PEI

Prince Edward Island strawberry crop a good one this year

Strawberry season is a time of year many Prince Edward Islanders look forward to and growers say the crop this year is a good one.

All the snow over the winter actually helped the strawberry plants

Della Woods with Woods Farms loads the back of her car with freshly picked strawberries. (Laura Meader/CBC)

Strawberry season is a time of year many Prince Edward Islanders look forward to and growers say the crop this year is a good one.

Brooke Foster was out picking the berries Tuesday and says there's nothing like it.

"If you pick them, they're right there, and they're the best when they're just picked. Like stores aren't tasting as good cause they aren't really just picked that day," she said.

Strawberry picking is a tradition for the Foster family and they go every year.

"Once the summer hits, you want the ripe, freshly picked ones, you can't beat them," Gordie Foster said.

The P.E.I. Strawberry Growers Association says the crop this year  looks good. The group says berries are plentiful and a good size.

Most of the berries grown in P.E.I. stay in the province.

Della Woods with Woods Farms says the red fruit has become a symbol of summer.

"It's one of the first fresh fruits of the season and you know summer is here when strawberries arrive," she said.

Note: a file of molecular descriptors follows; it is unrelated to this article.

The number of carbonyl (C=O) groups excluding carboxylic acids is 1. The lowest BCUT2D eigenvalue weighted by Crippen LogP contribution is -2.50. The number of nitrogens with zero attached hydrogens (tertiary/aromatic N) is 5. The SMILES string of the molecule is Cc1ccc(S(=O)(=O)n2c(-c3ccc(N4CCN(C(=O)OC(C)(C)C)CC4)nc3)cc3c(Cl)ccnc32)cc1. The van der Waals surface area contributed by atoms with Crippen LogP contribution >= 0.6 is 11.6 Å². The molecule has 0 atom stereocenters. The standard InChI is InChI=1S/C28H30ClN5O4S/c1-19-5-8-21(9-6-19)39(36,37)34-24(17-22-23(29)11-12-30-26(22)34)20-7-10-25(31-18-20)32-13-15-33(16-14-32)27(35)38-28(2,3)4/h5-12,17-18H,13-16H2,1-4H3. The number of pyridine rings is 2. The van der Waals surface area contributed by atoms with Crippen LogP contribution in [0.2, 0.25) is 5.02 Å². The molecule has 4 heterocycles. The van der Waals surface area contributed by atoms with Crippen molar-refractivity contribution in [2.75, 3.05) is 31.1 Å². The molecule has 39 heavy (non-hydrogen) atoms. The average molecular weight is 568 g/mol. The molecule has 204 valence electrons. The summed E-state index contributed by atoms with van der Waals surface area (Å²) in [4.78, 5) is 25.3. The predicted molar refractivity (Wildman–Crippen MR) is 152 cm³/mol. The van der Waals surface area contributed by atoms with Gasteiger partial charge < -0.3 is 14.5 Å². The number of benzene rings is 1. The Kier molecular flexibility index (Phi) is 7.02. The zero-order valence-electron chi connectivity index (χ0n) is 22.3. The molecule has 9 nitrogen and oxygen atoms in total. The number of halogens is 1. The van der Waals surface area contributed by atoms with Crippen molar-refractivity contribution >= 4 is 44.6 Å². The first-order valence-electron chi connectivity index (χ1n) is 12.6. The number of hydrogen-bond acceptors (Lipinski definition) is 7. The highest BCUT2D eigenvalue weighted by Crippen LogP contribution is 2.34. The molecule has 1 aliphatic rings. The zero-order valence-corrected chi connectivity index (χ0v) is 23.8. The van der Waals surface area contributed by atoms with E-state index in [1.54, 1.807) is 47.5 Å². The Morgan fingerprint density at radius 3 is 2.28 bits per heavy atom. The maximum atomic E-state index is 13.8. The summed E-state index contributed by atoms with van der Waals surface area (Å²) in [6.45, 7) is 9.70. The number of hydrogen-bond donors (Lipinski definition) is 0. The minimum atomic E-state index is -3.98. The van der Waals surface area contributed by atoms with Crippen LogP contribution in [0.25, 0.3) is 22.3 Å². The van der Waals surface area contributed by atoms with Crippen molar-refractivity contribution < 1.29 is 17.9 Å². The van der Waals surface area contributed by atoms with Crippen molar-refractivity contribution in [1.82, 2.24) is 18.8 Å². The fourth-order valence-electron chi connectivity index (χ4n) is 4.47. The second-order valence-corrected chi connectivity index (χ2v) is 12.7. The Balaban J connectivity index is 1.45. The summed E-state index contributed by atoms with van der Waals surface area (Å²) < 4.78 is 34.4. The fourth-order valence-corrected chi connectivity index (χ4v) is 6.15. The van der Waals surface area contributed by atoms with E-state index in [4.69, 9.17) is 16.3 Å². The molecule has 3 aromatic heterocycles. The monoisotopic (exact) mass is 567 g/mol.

Season delayed

Woods says her U-Pick business is seeing more families this year, mainly people who came as children now looking to teach their own kids about local food.

"They make it a family event and they may not pick as many and process it home to jam but they still will freeze some so I see more families coming out to pick," she said.

Steve Ellis is one of the more hardcore pickers, filling tubs with berries for recipes later.

"We're doing jam making this afternoon," he said. "They taste the best plain and simple."

Although the cooler weather delayed P.E.I.'s strawberry season by about a week, all the snow over the winter actually helped the strawberry plants Woods says.

"When they get winter kill, it's usually when there's lack of snow and lots of high cold winds," she said. "It will kill out spots in the field whereas this year we had lots of snow to cover them so it was good that way."

Woods says the plants had lots of blooms this year which is now is translating into lots of berries and the later start to the season means people could be picking into early August.   

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